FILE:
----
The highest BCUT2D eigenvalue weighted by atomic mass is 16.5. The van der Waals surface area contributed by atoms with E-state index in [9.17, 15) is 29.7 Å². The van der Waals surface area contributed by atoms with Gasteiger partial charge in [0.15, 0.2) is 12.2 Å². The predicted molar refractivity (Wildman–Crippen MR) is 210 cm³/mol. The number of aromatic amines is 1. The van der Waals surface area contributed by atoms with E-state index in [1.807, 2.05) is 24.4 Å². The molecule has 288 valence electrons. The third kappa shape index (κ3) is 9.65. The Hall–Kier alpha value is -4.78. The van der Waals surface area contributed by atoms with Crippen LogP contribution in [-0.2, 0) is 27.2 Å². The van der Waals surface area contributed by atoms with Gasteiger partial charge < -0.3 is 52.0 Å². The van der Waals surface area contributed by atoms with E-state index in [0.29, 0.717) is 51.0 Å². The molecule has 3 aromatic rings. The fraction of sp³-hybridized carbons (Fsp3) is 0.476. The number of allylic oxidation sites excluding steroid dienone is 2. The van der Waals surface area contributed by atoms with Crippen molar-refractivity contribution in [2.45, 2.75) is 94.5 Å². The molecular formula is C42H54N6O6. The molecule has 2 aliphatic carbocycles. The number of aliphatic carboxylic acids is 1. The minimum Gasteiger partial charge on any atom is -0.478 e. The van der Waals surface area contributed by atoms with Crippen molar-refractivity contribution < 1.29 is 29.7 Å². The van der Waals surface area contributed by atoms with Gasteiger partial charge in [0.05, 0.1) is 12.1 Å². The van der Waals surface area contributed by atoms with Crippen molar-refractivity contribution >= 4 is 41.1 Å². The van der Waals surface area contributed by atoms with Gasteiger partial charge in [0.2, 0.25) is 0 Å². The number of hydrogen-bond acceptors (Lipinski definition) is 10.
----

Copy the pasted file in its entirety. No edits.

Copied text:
The highest BCUT2D eigenvalue weighted by atomic mass is 16.5. The van der Waals surface area contributed by atoms with E-state index in [9.17, 15) is 29.7 Å². The van der Waals surface area contributed by atoms with Gasteiger partial charge in [0.15, 0.2) is 12.2 Å². The predicted molar refractivity (Wildman–Crippen MR) is 210 cm³/mol. The number of aromatic amines is 1. The van der Waals surface area contributed by atoms with E-state index in [1.807, 2.05) is 24.4 Å². The molecule has 288 valence electrons. The third kappa shape index (κ3) is 9.65. The Hall–Kier alpha value is -4.78. The van der Waals surface area contributed by atoms with Crippen LogP contribution in [-0.2, 0) is 27.2 Å². The van der Waals surface area contributed by atoms with Gasteiger partial charge < -0.3 is 52.0 Å². The van der Waals surface area contributed by atoms with E-state index in [0.29, 0.717) is 51.0 Å². The molecule has 3 aromatic rings. The fraction of sp³-hybridized carbons (Fsp3) is 0.476. The number of allylic oxidation sites excluding steroid dienone is 2. The van der Waals surface area contributed by atoms with Crippen molar-refractivity contribution in [2.45, 2.75) is 94.5 Å². The molecular formula is C42H54N6O6. The molecule has 2 aliphatic carbocycles. The number of aliphatic carboxylic acids is 1. The minimum Gasteiger partial charge on any atom is -0.478 e. The van der Waals surface area contributed by atoms with Crippen molar-refractivity contribution < 1.29 is 29.7 Å². The van der Waals surface area contributed by atoms with Gasteiger partial charge in [0.05, 0.1) is 12.1 Å². The van der Waals surface area contributed by atoms with Crippen molar-refractivity contribution >= 4 is 41.1 Å². The van der Waals surface area contributed by atoms with Gasteiger partial charge in [0.2, 0.25) is 0 Å². The number of hydrogen-bond acceptors (Lipinski definition) is 10.